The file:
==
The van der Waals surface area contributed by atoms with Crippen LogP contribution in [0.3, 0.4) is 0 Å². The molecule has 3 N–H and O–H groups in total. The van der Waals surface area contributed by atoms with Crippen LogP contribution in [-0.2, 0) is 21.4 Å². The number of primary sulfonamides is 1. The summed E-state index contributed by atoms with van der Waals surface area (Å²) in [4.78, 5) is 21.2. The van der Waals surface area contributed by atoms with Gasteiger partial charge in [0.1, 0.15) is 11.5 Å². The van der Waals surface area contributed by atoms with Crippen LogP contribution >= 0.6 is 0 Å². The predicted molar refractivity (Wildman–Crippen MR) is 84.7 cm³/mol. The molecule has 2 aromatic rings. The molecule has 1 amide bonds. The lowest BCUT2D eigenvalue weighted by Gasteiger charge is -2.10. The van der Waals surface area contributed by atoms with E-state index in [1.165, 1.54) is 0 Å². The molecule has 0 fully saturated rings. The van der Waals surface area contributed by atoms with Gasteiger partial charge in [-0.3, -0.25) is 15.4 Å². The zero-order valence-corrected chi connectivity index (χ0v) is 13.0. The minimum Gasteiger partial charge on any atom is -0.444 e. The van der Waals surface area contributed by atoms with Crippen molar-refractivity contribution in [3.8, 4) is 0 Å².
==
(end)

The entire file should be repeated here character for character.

The van der Waals surface area contributed by atoms with Crippen LogP contribution in [0.3, 0.4) is 0 Å². The molecule has 3 N–H and O–H groups in total. The van der Waals surface area contributed by atoms with Crippen LogP contribution in [-0.2, 0) is 21.4 Å². The number of primary sulfonamides is 1. The summed E-state index contributed by atoms with van der Waals surface area (Å²) in [4.78, 5) is 21.2. The van der Waals surface area contributed by atoms with Gasteiger partial charge in [0.1, 0.15) is 11.5 Å². The van der Waals surface area contributed by atoms with Crippen LogP contribution >= 0.6 is 0 Å². The predicted molar refractivity (Wildman–Crippen MR) is 84.7 cm³/mol. The molecule has 2 aromatic rings. The molecule has 1 amide bonds. The lowest BCUT2D eigenvalue weighted by Gasteiger charge is -2.10. The van der Waals surface area contributed by atoms with E-state index in [1.165, 1.54) is 0 Å². The molecule has 0 fully saturated rings. The van der Waals surface area contributed by atoms with Gasteiger partial charge in [-0.3, -0.25) is 15.4 Å². The zero-order valence-corrected chi connectivity index (χ0v) is 13.0. The minimum Gasteiger partial charge on any atom is -0.444 e. The van der Waals surface area contributed by atoms with Crippen molar-refractivity contribution in [3.8, 4) is 0 Å².